#YayYA Critique Party: Entry #5

Name: Molly Cluff
Genre: Contemporary
Title: House of Murals

35-word pitch: Starving for close relationships after her stepbrother’s death, CIMBER must determine if the students at her aunt’s art school can offer her genuine friendship, or if they’re using her to suck up to their director.

First 500:

“Light cue 98, standby.”
I stood far enough away from the curtains backstage that I didn’t need to peer, but I could see Prospero center stage. He delivered his line with a crisp, practiced diction: “And deeper, than did ever plummet sound, I’ll drown my book.”
 “Light cue 98, go,” I muttered into my headset. In response, the lights deepened to an interplanetary purple, star-like points dotting the scrim.
The actors playing Alonso, Sebastian, and Ariel filed out onto the stage. With stage left mostly empty now, even in the semi-darkness, I could see that Jackson wasn’t there—and that he hadn’t moved his chess set onstage.
Probably sleeping in the dressing room again, the lazy cuss. And he needed to go onstage soon.
I buzzed out a breath, then scooted the table with the chess set myself, careful not to disturb any of the pieces. I understood that the chess set was expensive and putting glue on it would have been a horrendous sin, but moving the table when the pieces weren’t secured down was like trying to make a house of cards on a raft out at sea.
Jackson rushed in from the hall, throwing on his velvet costume jacket. Noticing me hefting his set piece, he stepped in to lift from the other side. “Sorry, it won’t happen again,” he said.
Well, yeah, I thought, giving a humored eye-roll, happy closing night.
“Thanks, Cymbeline.”
            My name was actually Cimber, but the fun part of being in a high school Shakespeare troupe is that they come up with killer nicknames. Although, Cymbeline was a guy.
I thought the nickname was great. Normally the actors referred to me by it just when talking to each other—but this was the first time I’d heard it actually directed to me. Actors hardly ever spoke to me directly anyway. I lived on the outskirts of their gaggle, because between my marking tardies and shushing everyone backstage, being Stage Manager basically made me an eighteen year old killjoy.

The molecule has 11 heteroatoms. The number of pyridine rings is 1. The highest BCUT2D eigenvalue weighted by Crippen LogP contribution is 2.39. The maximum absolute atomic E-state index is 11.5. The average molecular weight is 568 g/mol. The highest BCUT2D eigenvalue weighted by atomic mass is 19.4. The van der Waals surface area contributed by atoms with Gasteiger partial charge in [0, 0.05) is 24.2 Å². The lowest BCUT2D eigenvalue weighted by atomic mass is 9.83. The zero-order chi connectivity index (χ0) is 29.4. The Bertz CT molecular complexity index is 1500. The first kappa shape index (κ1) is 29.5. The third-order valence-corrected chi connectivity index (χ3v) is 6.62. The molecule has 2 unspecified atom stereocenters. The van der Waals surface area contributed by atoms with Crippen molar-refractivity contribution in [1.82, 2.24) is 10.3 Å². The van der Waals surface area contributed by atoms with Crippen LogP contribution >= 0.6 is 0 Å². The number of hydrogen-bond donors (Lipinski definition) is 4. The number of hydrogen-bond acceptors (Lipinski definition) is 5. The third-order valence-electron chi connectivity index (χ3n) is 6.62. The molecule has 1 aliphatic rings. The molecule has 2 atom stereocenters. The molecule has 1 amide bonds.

I loved it.
            Finished placing the table, I paced back to my post, and noticed an actress crouching, examining her lower leg.
            I was about to tell her, “Stay on deck for your entrance, Eva,” but instead said, “Oh my gosh” when I noticed the fat line of blood stretching from her knee to ankle.
            “I cut myself walking through the scene shop.”
            “Don’t let it get on your costume.” I bent down to hold the end of her knee-length vest away from the blood. “Jackson,” I said, “Get us a bandaid.”
            “Is there time?”
            I listened. Over the sound system, I heard Prospero deliver his line: “I do forgive they rankest fault . . .”
            The progression of the script blazed before my mind; I could even envision where the lines fell on the page. Alonso and Prospero both have more lines before Jackson’s entrance. And Prospero has a long bit of monologue.
“We have time,” I told Jackson.

Wednesday, April 29, 2015

#YayYA Critique Party: Entry #2

Name: Cayla Norseman

Genre: Fantasy

Title: Dragons In Our Hearts

35 word pitch: Tangled/X-men: Awkward inventor Perrien, possessed by a dragon, and three similarly cursed teens are exiled to wastelands. He has to find a cure before his curse forces him to destroy his friends and family.

You cannot avoid it.
Perrien tugged a huge clump of the ground, feeling it crumple through his fingers, and threw it away behind him aimlessly.
You were wrong.
He ignored his own thoughts and looked up, squinting in the sunlight streaming overhead through the trees and leaves. Perrien let out a deep breath.
He didn’t want to believe it, even though it was the truth.
Three scars that buried deep into and stretched across his face, from his forehead down his left eyelid and down his cheek told him the truth. Just as his eyes had.